Advocating for Patients' Access to Hospice Care


As an aging population increases the demand for healthcare services, the Missouri Hospice & Palliative Care Association used data to ensure state residents will have access to hospice benefits in the future.

The Challenge

According to the U.S. Department of Health and Human Services, 64.5 million Americans were covered by Medicaid in 2019. State-administered Medicaid programs ensure that vulnerable populations, including elderly, disabled and low-income adults, have access to healthcare services. However, many states are eager to reassess spending on Medicaid to improve overall state budgets, with hospice benefits being a primary target. Alabama, Illinois, Louisiana, Missouri, North Carolina, South Carolina and Washington have each considered reducing or eliminating hospice benefits within their Medicaid programs.

This reassessment comes at a bad time—the demand for senior healthcare services is anticipated to grow by 75 percent in the next decade due to the aging population of baby boomers. Hospice, in particular, is an essential service for individuals and families who face the daunting need for end-of-life services. Without access to hospice, Medicaid participants tally high medical bills for the state, and ultimately receive a lower quality of care. To preserve access to this critical service, the Missouri Hospice & Palliative Care Association undertook a first-of-its-kind study to demonstrate the cost implications associated with hospice and end-of-life services.


The Approach

Partnerships were key. MHPCA worked with the Missouri Department of Social Services to receive approval for the study and access necessary Missouri Medicaid data for 2011 and 2012. MHPCA engaged national experts Dr. Donald H. Taylor, Jr., Associate Professor of Public Policy, Duke University, and Dr. Cordt T. Kassner, Principal, Hospice Analytics, to support high-level conversations with the state. The study replicated similar methods used in the 2007 Hospice Cost Savings Study by Dr. Taylor from his work at Duke University.

The process was also outcome-driven. MHPCA set specific goals for the study, including a clear financial understanding of the benefits and costs associated with maintaining hospice as part of Missouri’s Medicaid package.

The first phase of the research referenced data from the 2011 Missouri Medicaid program. The study evaluated data by service provider, including general hospitals, nursing homes, hospice facilities, rural health clinics and home health agencies as the primary providers for Medicaid services in the state. The major finding: Patients who received hospice care as an end-of-life service instead of hospital care cost the state 42 percent less. When MHCPA completed the analysis of the 2012 Missouri Medicaid data, they found that hospice saved the state 41 percent compared to hospital care that year. The study further determined that making hospice care available as early as possible to patients with advanced, life-limiting illnesses and disabilities resulted in additional cost savings of 40 percent to Missouri’s Medicaid program.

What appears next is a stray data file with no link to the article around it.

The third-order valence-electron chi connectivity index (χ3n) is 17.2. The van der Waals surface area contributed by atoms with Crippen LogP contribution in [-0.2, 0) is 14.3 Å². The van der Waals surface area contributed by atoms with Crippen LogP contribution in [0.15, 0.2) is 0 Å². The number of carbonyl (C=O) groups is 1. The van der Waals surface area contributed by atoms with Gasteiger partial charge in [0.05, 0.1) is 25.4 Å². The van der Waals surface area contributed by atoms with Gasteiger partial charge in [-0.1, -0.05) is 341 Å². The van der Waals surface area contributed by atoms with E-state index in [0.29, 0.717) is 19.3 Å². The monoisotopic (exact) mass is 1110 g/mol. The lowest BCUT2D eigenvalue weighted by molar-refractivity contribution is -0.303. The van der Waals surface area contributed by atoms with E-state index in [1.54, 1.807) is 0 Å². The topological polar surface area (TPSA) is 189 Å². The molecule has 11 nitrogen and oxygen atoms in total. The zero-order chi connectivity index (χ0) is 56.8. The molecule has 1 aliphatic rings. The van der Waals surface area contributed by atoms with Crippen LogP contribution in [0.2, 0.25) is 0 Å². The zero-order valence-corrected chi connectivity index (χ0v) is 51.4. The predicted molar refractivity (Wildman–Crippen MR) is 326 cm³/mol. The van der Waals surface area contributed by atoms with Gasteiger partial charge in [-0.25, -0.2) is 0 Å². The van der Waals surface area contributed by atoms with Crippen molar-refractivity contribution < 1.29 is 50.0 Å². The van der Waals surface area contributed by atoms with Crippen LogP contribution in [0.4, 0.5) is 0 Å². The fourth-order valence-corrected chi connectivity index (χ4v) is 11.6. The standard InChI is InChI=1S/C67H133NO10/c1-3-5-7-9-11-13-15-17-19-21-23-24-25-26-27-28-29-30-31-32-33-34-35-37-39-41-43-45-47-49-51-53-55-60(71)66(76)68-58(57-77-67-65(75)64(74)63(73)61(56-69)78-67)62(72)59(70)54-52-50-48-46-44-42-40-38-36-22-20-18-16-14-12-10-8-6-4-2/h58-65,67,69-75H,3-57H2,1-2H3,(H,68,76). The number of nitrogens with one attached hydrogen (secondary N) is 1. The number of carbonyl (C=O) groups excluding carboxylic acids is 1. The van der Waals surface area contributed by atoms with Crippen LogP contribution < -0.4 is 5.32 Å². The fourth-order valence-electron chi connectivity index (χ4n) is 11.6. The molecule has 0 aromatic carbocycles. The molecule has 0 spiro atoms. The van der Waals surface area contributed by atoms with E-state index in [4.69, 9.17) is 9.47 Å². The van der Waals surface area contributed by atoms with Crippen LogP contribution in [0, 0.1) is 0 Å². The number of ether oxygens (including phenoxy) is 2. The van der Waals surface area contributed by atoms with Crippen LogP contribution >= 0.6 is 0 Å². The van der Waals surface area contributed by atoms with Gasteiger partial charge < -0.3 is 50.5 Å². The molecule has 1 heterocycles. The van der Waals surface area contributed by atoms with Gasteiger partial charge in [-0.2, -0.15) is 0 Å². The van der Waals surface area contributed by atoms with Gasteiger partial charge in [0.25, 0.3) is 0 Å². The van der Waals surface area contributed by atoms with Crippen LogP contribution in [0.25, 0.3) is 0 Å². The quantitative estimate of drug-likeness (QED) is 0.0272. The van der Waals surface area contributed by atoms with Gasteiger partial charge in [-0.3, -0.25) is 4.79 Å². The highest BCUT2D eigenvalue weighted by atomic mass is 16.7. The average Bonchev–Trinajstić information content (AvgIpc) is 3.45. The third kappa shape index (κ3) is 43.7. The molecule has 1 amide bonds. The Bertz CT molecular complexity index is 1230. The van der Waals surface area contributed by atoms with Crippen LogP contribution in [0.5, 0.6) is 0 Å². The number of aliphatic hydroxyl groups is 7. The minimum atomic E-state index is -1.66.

The Missouri Hospice & Palliative Care Association was able to demonstrate to state legislators in Missouri that keeping hospice services available for Medicaid receipients resulted in cost savings to the state program. This research convinced Missouri state legislators to reconsider their planned budget cuts and maintain hospice services through the state’s program.

MHPCA released the findings to national hospices to assist in the support of advocating for Medicaid Hospice Benefits in states across the nation. Louisiana and Oklahoma have referenced this research to inform budget conversations on Medicaid Hospice Benefits with state legislators.

In 2014, the Missouri Society of Association Executives awarded MHPCA an Award of Excellent in Association Management for External Affairs.


According to the Missouri Hospice & Palliative Care Association, “Hospice is considered to be the model for quality, compassionate care for people facing life-limiting illness or injury” that provides “a team-oriented approach to expert medical care, pain management, and emotional and spiritual support expressly tailored to the patient’s needs and wishes.” Hospice expands access to services patients typically cannot receive through the traditional healthcare model. Though many assume hospices only serve the elderly; in reality people of all ages benefit from hospice care.

For many lawmakers, the benefits patients received from hospice care weren’t enough to earn their supportl—the economic and fiscal benefits needed to be clear as well. Through this research, MHPCA and their partners were able to empirically prove these benefits. Due to MHPCA’s research and and advocacy, Missouri State Medicaid continued to provide access to hospice care, thus improving the quality of life for patients who are approaching death.

“This study is the primary reason the Medicaid Hospice Benefit has been preserved in Missouri since 2015—providing valuable end-of-life care services to Missouri Medicaid recipients for several years.” —Dr. Cordt T. Kassner, Principal, Hospice Analytics

“There’s evidence that people live longer on hospice than without. Sometimes people go off to hospice with complex terminal illnesses, but they’ve had poor healthcare up until that point. In hospice, they get multidisciplinary attention and start receiving all the things that have been missing in their healthcare, and actually improve.” —Jane Moore, CEO Missouri Hospice & Palliative Care Organization


MedPAC Report to Congress, Medicare Payment Policy, March 2019,

The Missouri Hospice Medicaid Project, “Trending Report”, 2013
Population Reference Bureau, “Aging Baby Boomers to Face Caregiving, Obesity, Inequality Challenges,” January 13, 2016,